HP1Hs{alpha} Promotes Nucleosome Associations that Drive Chromatin Condensation [Gene Regulation]

January 10th, 2014 by Azzaz, A. M., Vitalini, M. W., Thomas, A. S., Price, J., Blacketer, M. J., Cryderman, D. E., Zirbel, L. N., Woodcock, C. L., Elcock, A. H., Wallrath, L. L., Shogren-Knaak, M. A.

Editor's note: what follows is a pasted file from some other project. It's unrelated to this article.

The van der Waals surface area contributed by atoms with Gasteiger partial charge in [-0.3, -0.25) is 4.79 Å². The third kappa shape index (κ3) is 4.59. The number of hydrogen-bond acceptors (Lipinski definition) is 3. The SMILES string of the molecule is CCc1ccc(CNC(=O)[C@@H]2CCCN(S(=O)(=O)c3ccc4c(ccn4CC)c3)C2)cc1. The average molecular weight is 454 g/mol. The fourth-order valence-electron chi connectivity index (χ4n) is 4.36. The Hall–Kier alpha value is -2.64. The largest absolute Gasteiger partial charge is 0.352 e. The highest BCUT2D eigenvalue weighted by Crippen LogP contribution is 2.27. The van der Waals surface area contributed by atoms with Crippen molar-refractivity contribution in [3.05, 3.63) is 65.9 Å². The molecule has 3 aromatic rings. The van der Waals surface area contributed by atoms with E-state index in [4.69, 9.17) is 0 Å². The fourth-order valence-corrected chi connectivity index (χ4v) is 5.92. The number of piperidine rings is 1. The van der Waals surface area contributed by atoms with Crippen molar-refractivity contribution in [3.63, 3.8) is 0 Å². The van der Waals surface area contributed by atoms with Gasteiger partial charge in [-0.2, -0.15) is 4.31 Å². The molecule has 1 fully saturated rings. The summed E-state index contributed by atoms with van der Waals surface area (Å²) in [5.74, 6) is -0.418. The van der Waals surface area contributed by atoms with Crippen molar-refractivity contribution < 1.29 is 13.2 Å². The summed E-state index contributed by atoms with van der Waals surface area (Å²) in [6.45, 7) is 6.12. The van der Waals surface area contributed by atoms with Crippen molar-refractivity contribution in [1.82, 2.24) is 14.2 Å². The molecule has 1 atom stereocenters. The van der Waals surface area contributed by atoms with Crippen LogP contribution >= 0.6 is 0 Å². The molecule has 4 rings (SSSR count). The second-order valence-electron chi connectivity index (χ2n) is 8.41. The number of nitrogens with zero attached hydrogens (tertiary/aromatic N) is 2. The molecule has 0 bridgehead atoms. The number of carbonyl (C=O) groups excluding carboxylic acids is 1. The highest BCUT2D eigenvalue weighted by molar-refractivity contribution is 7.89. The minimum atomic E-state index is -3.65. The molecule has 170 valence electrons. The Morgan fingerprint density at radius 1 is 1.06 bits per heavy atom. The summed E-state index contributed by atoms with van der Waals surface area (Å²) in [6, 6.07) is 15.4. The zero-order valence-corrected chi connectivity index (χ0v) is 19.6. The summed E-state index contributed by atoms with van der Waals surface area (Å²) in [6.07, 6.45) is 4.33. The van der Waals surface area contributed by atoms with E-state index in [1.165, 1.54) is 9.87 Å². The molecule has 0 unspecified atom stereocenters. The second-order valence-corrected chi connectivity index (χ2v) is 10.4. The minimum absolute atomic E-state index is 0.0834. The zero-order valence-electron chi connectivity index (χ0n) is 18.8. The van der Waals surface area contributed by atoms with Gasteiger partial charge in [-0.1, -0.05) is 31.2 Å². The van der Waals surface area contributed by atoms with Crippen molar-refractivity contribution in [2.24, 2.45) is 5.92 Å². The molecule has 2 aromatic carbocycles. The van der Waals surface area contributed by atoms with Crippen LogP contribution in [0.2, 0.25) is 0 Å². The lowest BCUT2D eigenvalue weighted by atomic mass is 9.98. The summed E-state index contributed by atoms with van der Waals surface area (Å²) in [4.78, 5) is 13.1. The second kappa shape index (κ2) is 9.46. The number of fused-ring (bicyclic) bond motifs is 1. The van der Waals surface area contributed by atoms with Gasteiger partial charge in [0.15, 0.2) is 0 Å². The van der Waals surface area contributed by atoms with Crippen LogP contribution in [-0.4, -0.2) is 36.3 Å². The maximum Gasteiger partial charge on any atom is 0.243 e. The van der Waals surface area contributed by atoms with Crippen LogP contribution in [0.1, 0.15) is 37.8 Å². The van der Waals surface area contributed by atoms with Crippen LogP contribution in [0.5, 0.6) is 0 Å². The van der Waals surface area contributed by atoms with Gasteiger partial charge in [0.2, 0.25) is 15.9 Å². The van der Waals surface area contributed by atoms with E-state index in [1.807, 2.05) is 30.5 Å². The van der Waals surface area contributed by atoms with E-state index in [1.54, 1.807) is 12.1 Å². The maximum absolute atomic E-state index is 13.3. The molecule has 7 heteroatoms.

HP1Hsα-containing heterochromatin is located near centric regions of chromosomes and regulates DNA-mediated processes such as DNA repair and transcription. The higher-order structure of heterochromatin contributes to this regulation, yet the structure of heterochromatin is not well understood. We took a multidisciplinary approach to determine how HP1Hsα-nucleosome interactions contribute to the structure of heterochromatin. We show that HP1Hsα preferentially binds histone H3K9Me3-containing nucleosomal arrays in favor of non-methylated nucleosomal arrays and that non-specific DNA interactions and pre-existing chromatin compaction promote binding. The chromo and chromo shadow domains of HP1Hsα play an essential role in HP1Hsα-nucleosome interactions, while the hinge region appears to have a less significant role. Electron microscopy of HP1Hsα-associated nucleosomal arrays showed that HP1Hsα caused nucleosome associations within an array, facilitating chromatin condensation. Differential sedimentation of HP1Hsα associated nucleosomal arrays showed that HP1Hsα promotes interactions between arrays. These strand-to-strand interactions are supported by in vivo studies where tethering the Drosophila homologue HP1a to specific sites promotes interactions with distant chromosomal sites. Our findings demonstrate that HP1Hsα-nucleosome interactions cause chromatin condensation, a process that regulates many chromosome events.